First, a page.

People seem to be roughly divided into two groups: those who speak too little, and those who speak too much. Beyond our natural inclinations, however, every one of us journeys through life ping-ponging between sound and silence. It is the dynamic tension between what is said and what’s left unsaid, between words expressed and words held back.
Silence can often keep us out of trouble. “Silence is health,” a common catchphrase goes. Or as a World War II poster put it: “Loose lips sink ships!”
Words that do not build often destroy.
Ancient Job found out the hard way about the limits of words uttered. After rhetorically contending with his wise guy friends and an unspeaking God, the time was ripe for him to listen. “Behold, I am vile; what shall I answer you?” Job told God. “I lay my hand over my mouth.” And he doubles down: “Once I have spoken, but I will not answer; yes, twice, but I will proceed no further” (Job 40:4, 5).*
More than once even Jesus at climactic moments chose silence over words to make a point. “While He was being accused by the chiefs and elders, He answered nothing,” wrote Matthew in describing Jesus’ judgment before the Crucifixion (Matt. 27:12). What Jesus knew—and we’d all do well to remember—is that sometimes there’s nothing like silence to cry out our message. As investigative journalist Bob Woodward recently put it: “Sometimes you have just to wait and let the silence suck out the truth.”
You are not only responsible for what you say, but also for what you do not say.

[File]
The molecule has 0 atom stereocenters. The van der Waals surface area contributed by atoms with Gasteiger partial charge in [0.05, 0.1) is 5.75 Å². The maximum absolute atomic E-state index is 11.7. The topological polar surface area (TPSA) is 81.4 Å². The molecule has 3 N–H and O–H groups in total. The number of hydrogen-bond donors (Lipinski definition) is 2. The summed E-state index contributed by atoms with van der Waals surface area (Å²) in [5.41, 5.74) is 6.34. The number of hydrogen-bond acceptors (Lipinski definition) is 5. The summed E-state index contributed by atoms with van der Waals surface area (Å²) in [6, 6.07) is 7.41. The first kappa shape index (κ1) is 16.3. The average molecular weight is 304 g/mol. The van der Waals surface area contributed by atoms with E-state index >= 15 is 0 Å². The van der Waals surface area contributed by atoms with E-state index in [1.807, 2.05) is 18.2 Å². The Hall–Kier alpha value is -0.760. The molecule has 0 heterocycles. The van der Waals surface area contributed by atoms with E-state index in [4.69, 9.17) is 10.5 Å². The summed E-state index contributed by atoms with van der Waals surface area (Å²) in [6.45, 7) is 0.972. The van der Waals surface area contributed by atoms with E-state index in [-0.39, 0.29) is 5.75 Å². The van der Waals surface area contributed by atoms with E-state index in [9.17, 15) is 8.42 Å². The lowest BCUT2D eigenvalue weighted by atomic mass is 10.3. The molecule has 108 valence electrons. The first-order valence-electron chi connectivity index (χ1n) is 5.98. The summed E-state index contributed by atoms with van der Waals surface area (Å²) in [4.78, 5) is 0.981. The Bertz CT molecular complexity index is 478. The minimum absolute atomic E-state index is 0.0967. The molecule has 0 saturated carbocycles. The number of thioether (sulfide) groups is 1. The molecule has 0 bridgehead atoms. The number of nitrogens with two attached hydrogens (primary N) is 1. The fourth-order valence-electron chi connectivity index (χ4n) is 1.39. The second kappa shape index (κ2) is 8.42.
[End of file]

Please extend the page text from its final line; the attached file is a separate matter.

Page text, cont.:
The coin, however, has two sides. It’s no coincidence that totalitarian governments often resort to the “silence is health” dictum to advance their agenda. Be it in our family or our social or spiritual relationships, silence will not always do.
God seems to agree. “Call to Me, and I will answer you, and show you great and mighty things, which you do not know,” He inspired a prophet to write (Jer. 33:3). And through Isaiah God commands, “Cry aloud, spare not; lift up your voice like a trumpet” (Isa. 58:1).
Indeed, sometimes silence might even lead to death. When Mordecai entreated an undecided Esther to intervene on behalf of her people, he told her: “If you remain completely silent at this time, relief and deliverance will arise for the Jews from another place, but you and your father’s house will perish” (Esther 4:14).
We own our words, and also our silences. Martin Luther reportedly said, “You are not only responsible for what you say, but also for what you do not say.”
Devotion to a cause often demands tough love, the harsh words of reproach. “For Zion’s sake I will not keep silent, for Jerusalem’s sake I will not remain quiet,” wrote the prophet (Isa. 62:1, NIV).
Our careful navigating along the silence-sound continuum implies enlightenment not often found inside ourselves. Only heavenly insight can show us—as a person or as a group—when to choose silence over speaking; and which should be our “breaking point”; that instant when Martin the obscure monk becomes Martin Luther the Reformer, even against his wishes, and goes boldly out to change the world.
*Unless otherwise noted, Bible texts in this article are from the New King James Version. Copyright © 1979, 1980, 1982 by Thomas Nelson, Inc. Used by permission. All rights reserved.
Marcos Paseggi is senior news correspondent of Adventist Review.